Refrigerant Transition

New York, March 22nd As the construction industry moves towards sustainability, one of the significant changes underway is the transition to low Global Warming Potential (GWP) refrigerants in Heating, Ventilation, and Air Conditioning (HVAC) systems. This shift is driven by environmental concerns and regulatory mandates aiming to phase out high-GWP refrigerants like R-410A and R-134A. The spotlight is now on low-GWP alternatives such as R-454B, which promise a greener future for HVAC systems.

Legislative Background: A Global and National Response


The push towards low-GWP refrigerants is rooted in global and national legislative efforts:

  1. 2016 Kigali Amendment to the Montreal Protocol: This global agreement focuses on the phasedown of hydrofluorocarbons (HFCs), potent greenhouse gases often used as refrigerants. HFCs have been linked to significant contributions to global warming, measured by their Global Warming Potential (GWP).
  2. 2020 American Innovation and Manufacturing (AIM) Act: In the United States, this act mandates a phasedown of HFCs by 85% by 2036, aligning with the global initiative to reduce the environmental impact of refrigerants.
  3. 2023 EPA Technology Transitions Program Final Rule: This rule specifically targets the HVAC industry, restricting the use of high-GWP HFCs in air conditioning and heat pump products and equipment. Starting in 2025, the use of refrigerants with a GWP higher than 700 will be banned for certain HVAC systems.

Compliance Timeline for HVAC Systems


The transition to low-GWP refrigerants follows a structured timeline, focusing on different types of HVAC systems:

  • Jan 1, 2025: Residential and light commercial air conditioning and heat pump systems, as well as chillers, are affected. New systems using refrigerants with a GWP above 700 can be installed until Jan 1, 2026, as long as all components are manufactured before Jan 1, 2025.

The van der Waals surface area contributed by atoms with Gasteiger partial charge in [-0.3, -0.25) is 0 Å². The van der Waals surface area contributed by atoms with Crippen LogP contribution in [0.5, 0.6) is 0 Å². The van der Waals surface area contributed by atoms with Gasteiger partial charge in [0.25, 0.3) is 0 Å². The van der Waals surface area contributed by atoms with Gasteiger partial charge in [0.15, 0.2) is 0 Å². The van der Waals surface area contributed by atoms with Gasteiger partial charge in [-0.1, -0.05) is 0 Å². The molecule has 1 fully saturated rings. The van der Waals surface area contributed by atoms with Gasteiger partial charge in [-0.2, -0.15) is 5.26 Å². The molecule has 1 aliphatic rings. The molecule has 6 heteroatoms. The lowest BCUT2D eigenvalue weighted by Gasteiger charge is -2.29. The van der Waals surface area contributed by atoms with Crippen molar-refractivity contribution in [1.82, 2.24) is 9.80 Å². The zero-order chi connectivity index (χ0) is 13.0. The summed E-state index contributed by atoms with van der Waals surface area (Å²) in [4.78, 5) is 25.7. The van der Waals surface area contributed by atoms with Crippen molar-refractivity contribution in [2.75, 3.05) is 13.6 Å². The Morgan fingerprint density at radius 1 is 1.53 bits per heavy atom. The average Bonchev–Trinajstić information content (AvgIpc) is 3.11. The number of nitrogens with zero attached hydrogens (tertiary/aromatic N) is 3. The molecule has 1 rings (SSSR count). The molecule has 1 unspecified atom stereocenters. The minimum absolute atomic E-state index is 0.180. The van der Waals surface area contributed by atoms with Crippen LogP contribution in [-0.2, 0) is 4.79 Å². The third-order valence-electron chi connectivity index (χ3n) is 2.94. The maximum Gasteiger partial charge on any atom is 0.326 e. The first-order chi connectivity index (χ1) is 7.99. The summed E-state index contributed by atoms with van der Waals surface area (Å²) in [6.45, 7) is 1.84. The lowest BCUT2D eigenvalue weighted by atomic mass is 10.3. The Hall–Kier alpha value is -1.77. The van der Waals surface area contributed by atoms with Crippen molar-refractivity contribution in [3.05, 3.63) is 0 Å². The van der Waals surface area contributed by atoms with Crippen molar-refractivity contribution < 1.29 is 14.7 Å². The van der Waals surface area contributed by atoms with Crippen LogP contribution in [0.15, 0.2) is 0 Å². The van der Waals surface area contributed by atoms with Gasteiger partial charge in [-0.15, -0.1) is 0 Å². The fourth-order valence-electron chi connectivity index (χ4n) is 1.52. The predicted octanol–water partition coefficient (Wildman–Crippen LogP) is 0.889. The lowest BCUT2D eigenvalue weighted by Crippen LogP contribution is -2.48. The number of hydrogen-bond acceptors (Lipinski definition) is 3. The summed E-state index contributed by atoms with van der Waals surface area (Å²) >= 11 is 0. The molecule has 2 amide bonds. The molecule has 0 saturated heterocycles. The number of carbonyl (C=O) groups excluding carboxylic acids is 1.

• Jan 1, 2026: Variable Refrigerant Flow (VRF) systems will need to comply with the new regulations.
  • Jan 1, 2027: Data centers are expected to transition to low-GWP refrigerants.

New vs. Existing HVAC Systems


It’s important to note that the Technology Transitions Program applies only to new HVAC systems. Existing systems can continue to use high-GWP refrigerants, although the supply of these refrigerants is rapidly decreasing, and costs are expected to rise due to restricted manufacturing capabilities. However, new high-GWP components needed for repairing existing systems can still be manufactured, sold, and distributed.

Implications for Clients and the Industry


As we navigate this transition, it’s crucial for clients and industry professionals to stay informed and proactive:

  • Equipment Purchases: If you’re purchasing equipment for a new system, ensure that you’re aware of the refrigerant being used. Transitioning to low-GWP products will help ensure compliance with new regulations.
  • Timely Orders: For manufacturers still offering R-410A equipment, orders should be placed promptly. Equipment containing R-410A must be manufactured before the end of 2024.

The shift to low-GWP refrigerants represents a significant step towards a more sustainable and environmentally friendly HVAC industry. By staying informed and making strategic decisions, we can collectively contribute to a greener future.